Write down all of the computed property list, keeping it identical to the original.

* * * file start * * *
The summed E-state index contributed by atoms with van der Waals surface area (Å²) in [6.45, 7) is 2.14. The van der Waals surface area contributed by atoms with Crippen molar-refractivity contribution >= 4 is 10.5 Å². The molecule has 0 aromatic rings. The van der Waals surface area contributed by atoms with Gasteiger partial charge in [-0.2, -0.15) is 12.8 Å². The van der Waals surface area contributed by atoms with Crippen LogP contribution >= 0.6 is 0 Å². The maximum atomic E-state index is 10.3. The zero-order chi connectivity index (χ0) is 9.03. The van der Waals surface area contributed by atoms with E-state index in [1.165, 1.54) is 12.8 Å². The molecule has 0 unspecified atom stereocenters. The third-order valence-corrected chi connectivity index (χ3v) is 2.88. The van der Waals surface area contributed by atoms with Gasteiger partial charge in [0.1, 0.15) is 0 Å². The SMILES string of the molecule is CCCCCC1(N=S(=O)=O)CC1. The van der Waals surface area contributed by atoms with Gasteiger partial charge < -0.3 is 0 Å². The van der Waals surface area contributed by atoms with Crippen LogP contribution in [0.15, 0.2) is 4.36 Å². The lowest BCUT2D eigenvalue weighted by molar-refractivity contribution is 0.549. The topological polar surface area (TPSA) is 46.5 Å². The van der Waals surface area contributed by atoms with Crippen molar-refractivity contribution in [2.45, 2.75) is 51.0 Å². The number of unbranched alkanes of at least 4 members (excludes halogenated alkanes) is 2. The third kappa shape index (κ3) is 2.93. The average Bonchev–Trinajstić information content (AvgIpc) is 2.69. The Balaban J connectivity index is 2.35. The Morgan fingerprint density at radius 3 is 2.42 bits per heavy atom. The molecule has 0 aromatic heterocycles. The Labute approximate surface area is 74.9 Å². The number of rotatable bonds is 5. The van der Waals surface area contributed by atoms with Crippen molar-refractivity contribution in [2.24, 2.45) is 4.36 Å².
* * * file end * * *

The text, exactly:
The summed E-state index contributed by atoms with van der Waals surface area (Å²) in [6.45, 7) is 2.14. The van der Waals surface area contributed by atoms with Crippen molar-refractivity contribution >= 4 is 10.5 Å². The molecule has 0 aromatic rings. The van der Waals surface area contributed by atoms with Gasteiger partial charge in [-0.2, -0.15) is 12.8 Å². The van der Waals surface area contributed by atoms with Crippen LogP contribution >= 0.6 is 0 Å². The maximum atomic E-state index is 10.3. The zero-order chi connectivity index (χ0) is 9.03. The van der Waals surface area contributed by atoms with E-state index in [1.165, 1.54) is 12.8 Å². The molecule has 0 unspecified atom stereocenters. The third-order valence-corrected chi connectivity index (χ3v) is 2.88. The van der Waals surface area contributed by atoms with Gasteiger partial charge in [0.1, 0.15) is 0 Å². The SMILES string of the molecule is CCCCCC1(N=S(=O)=O)CC1. The van der Waals surface area contributed by atoms with Gasteiger partial charge < -0.3 is 0 Å². The van der Waals surface area contributed by atoms with Crippen LogP contribution in [0.15, 0.2) is 4.36 Å². The lowest BCUT2D eigenvalue weighted by molar-refractivity contribution is 0.549. The topological polar surface area (TPSA) is 46.5 Å². The van der Waals surface area contributed by atoms with Crippen molar-refractivity contribution in [2.45, 2.75) is 51.0 Å². The number of unbranched alkanes of at least 4 members (excludes halogenated alkanes) is 2. The third kappa shape index (κ3) is 2.93. The average Bonchev–Trinajstić information content (AvgIpc) is 2.69. The Balaban J connectivity index is 2.35. The Morgan fingerprint density at radius 3 is 2.42 bits per heavy atom. The molecule has 0 aromatic heterocycles. The Labute approximate surface area is 74.9 Å². The number of rotatable bonds is 5. The van der Waals surface area contributed by atoms with Crippen molar-refractivity contribution in [2.24, 2.45) is 4.36 Å².